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Thorax 57:643-648 doi:10.1136/thorax.57.7.643
  • Occasional review

Non-eosinophilic asthma: importance and possible mechanisms

  1. J Douwes1,4,
  2. P Gibson2,
  3. J Pekkanen3,
  4. N Pearce4
  1. 1Institute for Risk Assessment Sciences (IRAS), Division of Environmental and Occupational Health, Utrecht University, The Netherlands
  2. 2Respiratory and Sleep Medicine, John Hunter Hospital, Newcastle, Australia
  3. 3National Public Health Institute, Unit of Environmental Epidemiology, Kuopio, Finland
  4. 4Centre for Public Health Research, Massey University Wellington Campus, Wellington, New Zealand
  1. Correspondence to:
    Dr J Douwes, IRAS, PO Box 80176, 3508 TD, Utrecht, The Netherlands;
    j.douwes{at}iras.uu.nl

    Abstract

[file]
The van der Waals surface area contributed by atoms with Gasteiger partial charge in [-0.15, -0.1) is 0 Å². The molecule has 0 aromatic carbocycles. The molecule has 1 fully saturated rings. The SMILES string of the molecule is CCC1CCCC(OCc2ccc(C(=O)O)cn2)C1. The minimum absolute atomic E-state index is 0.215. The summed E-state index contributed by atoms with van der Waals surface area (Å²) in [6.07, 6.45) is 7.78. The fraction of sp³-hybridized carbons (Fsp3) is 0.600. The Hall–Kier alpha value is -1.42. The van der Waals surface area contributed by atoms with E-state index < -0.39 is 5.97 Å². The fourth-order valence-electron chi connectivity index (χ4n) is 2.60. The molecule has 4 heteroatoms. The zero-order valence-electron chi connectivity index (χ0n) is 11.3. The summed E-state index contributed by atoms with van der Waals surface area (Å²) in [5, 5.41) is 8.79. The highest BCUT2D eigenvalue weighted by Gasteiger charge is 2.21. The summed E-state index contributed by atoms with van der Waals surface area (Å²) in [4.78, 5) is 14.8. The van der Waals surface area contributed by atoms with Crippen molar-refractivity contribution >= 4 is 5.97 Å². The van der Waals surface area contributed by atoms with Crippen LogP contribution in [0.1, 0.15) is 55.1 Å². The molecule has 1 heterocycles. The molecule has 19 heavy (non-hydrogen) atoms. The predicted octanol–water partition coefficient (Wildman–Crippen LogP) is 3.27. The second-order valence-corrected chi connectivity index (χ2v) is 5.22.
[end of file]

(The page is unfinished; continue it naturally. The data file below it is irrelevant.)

There is increasing evidence that inflammatory mechanisms other than eosinophilic inflammation may be involved in producing the final common pathway of enhanced bronchial reactivity and reversible airflow obstruction that characterises asthma. A review of the literature has shown that, at most, only 50% of asthma cases are attributable to eosinophilic airway inflammation. It is hypothesised that a major proportion of asthma is based on neutrophilic airway inflammation, possibly triggered by environmental exposure to bacterial endotoxin, particulate air pollution, and ozone, as well as viral infections. If there are indeed two (or more) subtypes of asthma, and if non-eosinophilic (neutrophil mediated) asthma is relatively common, this would have major consequences for the treatment and prevention of asthma since most treatment and prevention strategies are now almost entirely focused on allergic/eosinophilic asthma and allergen avoidance measures, respectively. It is therefore important to study the aetiology of asthma further, including the underlying inflammatory profiles.